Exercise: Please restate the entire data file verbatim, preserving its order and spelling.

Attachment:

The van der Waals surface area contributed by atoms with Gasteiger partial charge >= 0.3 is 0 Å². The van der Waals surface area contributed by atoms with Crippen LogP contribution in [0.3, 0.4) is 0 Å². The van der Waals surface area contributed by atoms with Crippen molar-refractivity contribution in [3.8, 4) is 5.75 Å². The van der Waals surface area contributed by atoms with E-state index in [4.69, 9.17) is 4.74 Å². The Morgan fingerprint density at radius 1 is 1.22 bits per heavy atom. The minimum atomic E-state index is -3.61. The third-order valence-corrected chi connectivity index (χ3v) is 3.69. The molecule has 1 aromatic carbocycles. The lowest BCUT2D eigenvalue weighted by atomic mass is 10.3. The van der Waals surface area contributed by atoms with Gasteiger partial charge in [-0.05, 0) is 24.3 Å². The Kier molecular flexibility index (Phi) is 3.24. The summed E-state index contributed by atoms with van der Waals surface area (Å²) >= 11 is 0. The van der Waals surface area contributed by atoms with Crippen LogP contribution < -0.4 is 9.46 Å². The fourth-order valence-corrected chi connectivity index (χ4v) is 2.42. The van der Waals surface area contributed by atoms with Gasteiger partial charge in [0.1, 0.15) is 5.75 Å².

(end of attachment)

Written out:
The van der Waals surface area contributed by atoms with Gasteiger partial charge >= 0.3 is 0 Å². The van der Waals surface area contributed by atoms with Crippen LogP contribution in [0.3, 0.4) is 0 Å². The van der Waals surface area contributed by atoms with Crippen molar-refractivity contribution in [3.8, 4) is 5.75 Å². The van der Waals surface area contributed by atoms with E-state index in [4.69, 9.17) is 4.74 Å². The Morgan fingerprint density at radius 1 is 1.22 bits per heavy atom. The minimum atomic E-state index is -3.61. The third-order valence-corrected chi connectivity index (χ3v) is 3.69. The molecule has 1 aromatic carbocycles. The lowest BCUT2D eigenvalue weighted by atomic mass is 10.3. The van der Waals surface area contributed by atoms with Gasteiger partial charge in [-0.05, 0) is 24.3 Å². The Kier molecular flexibility index (Phi) is 3.24. The summed E-state index contributed by atoms with van der Waals surface area (Å²) >= 11 is 0. The van der Waals surface area contributed by atoms with Crippen LogP contribution < -0.4 is 9.46 Å². The fourth-order valence-corrected chi connectivity index (χ4v) is 2.42. The van der Waals surface area contributed by atoms with Gasteiger partial charge in [0.1, 0.15) is 5.75 Å².